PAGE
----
A Clothing Optional Revolution

Posted: July 17, 2010 in Free / Open Software, Nature, Orwell, Spanish Civil War
Tags: , , , , , , , ,

Aren’t naked people something else? I’ll admit I get a hearty chuckle from them. But, no, I’m not thinking of the nudity that comes from sleazy, peeping-tommery, from the sordid dank-alley flasher, from the military monsters of Abu Ghraib. But, instead, I hold in mind honest, wholesome, public nudity, perhaps that streaker at the Queen’s garden party, no doubt a fine sort of chap who’s having a light-hearted bet with his pals one day and is showing off his crown jewels to Her Highness the next. He, I raise a glass to.

Enjoying the Olympics Curling

I’d like to unzip the breeches restraining my thoughts and expose a few naughty anarchist comments to the world, comments on clothes, costumes, uniforms, and the lack of such. Now, I’m certain an army of academics must have studied, analyzed and written on clothing, its role in cultural identity, its conveyance of rank and position, blah, blah. I bet a few curious professors have even been down to the nudie beach for the purpose, sirs and madams, of scientific exploration, you know. But when was the last time you heard an anarchy angle on this?

The nudists are easy to speak about, for they so obviously challenge society’s norms and the authority of the Church whose residual influence still coats our minds. The pre-Christians couldn’t have been as prudish as we. From the appearance of all that ancient art, the Greeks must have needed will-power of a Herculean proportion just to keep their togas on. And in more modern times, some “primitive” peoples hardly thought to wear a stitch at all—well, unless they were cold. Could it be that the more we layer society, the more we stack levels onto levels, growing the ponderous hierarchy, then the more we feel a necessity to add cloth and metal adornments into the mix? Robes, gowns, starched uniforms and polished Oxfords, three-piece suits with neckties, tiaras, medals, rolex watches, cuff links. Can you imagine Christ in a top hat and tails? Has the Pope ever skinny-dipped?

Nudists or naturists certainly have a liberatory spirit, not exactly of an anarchist nature but more in line with modern liberalism, a simple minority that want an additional right. But, nonetheless, they must be admired for their egality, their rejection of propriety, their ballsiness (I couldn’t resist). So, what appearances would the dress in an anarchist society have? I have three thoughts, one that I’ll dismiss right off. First, they wouldn’t wear a uniform like the Black Bloc anarchists. In this case, the uniform is part of the tactic that, I can only hope, is not a communal identity.

Second, the dress might be an assortment of working clothes. Let’s look at Barcelona, Spain in 1936. George Orwell writes in “Homage to Catalonia”, his greatest work:

The Anarchists were still in virtual control of Catalonia and the revolution was still in full swing… Except for a small number of women and foreigners there were no ‘well-dressed’ people at all. Practically everyone wore rough working-class clothes, or blue overalls, or some variant of the militia uniform. All this was queer and moving. (Chapter 1)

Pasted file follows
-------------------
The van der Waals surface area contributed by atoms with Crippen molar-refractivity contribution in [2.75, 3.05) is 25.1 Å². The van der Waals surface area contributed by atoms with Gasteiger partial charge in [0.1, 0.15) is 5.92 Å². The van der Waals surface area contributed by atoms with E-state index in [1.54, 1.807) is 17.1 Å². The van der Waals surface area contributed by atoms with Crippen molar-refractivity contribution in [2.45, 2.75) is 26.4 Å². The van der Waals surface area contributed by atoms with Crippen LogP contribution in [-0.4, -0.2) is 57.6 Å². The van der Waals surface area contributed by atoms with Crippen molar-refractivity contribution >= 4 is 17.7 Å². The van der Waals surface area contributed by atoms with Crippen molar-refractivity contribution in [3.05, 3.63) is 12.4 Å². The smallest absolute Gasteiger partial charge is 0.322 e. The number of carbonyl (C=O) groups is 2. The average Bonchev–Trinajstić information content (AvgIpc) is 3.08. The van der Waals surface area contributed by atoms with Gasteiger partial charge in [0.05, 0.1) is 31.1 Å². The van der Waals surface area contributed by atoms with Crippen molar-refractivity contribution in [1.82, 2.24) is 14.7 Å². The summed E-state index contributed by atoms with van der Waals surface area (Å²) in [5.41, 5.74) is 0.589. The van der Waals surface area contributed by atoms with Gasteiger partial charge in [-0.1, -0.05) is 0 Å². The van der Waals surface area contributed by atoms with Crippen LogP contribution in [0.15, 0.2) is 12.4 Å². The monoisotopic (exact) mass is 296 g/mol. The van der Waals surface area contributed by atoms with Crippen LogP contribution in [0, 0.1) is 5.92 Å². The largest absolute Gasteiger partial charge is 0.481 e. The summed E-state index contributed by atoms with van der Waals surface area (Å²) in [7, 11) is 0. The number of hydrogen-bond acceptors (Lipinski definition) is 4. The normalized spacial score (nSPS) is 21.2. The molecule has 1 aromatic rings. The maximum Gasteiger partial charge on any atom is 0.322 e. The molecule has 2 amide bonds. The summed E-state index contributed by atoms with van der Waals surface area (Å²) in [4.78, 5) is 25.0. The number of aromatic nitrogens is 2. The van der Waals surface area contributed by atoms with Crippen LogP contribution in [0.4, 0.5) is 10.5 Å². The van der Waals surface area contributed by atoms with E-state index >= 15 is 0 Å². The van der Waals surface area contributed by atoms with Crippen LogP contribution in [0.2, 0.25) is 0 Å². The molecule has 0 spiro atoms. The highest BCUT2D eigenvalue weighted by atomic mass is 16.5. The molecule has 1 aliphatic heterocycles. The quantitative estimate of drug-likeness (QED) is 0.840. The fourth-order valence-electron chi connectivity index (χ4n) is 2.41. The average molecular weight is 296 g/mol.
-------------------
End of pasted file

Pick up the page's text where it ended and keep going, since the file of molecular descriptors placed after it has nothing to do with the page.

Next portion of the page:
It appears the attire, at least in a transitionary period, would be very workman-like. None would want to come across as the sort of individual who puts on airs. And even the fighting forces would be imbibed with this sense of (clothing) equality:

Everyone from general to private drew the same pay, ate the same food, wore the same clothes, and mingled on terms of complete equality. If you wanted to slap the general commanding the division on the back and ask him for a cigarette, you could do so, and no one thought it curious. In theory at any rate each militia was a democracy and not a hierarchy. (Chapter 5)

Third, I’ve argued before that a good example of modern anarchism at work is the free software movement (I even wrote a fairly lengthy and, I was told, lively essay on the subject.) What is the stereotypical dress of computer geeks? We might think of ill-fitting jeans and Star Trek t-shirts. But to be fair, the dress is more complex as described in the Jargon File: tie-dye shirts, hiking boots, khakis, and “a very low tolerance of suits and other ‘business’ attire.” Simply put: wear what you will.

The wear-what-you-will freedom unfortunately vanished in Catalonia just a few months after Orwell’s initial observations as hierarchy reasserted itself :

The militia uniform and the blue overalls had almost disappeared… [T]here was a definite social difference, expressed by the difference of pay and uniform. The men wore a kind of coarse brown overalls, the officers wore an elegant khaki uniform with a tight waist, like a British Army officer’s uniform… (Chapter 9)

And the revolution was over.

Clothes don’t make the person; they make the society with all its stratification, coercion and domination. Emperors need clothes. None would take orders from a man in a loincloth or less.


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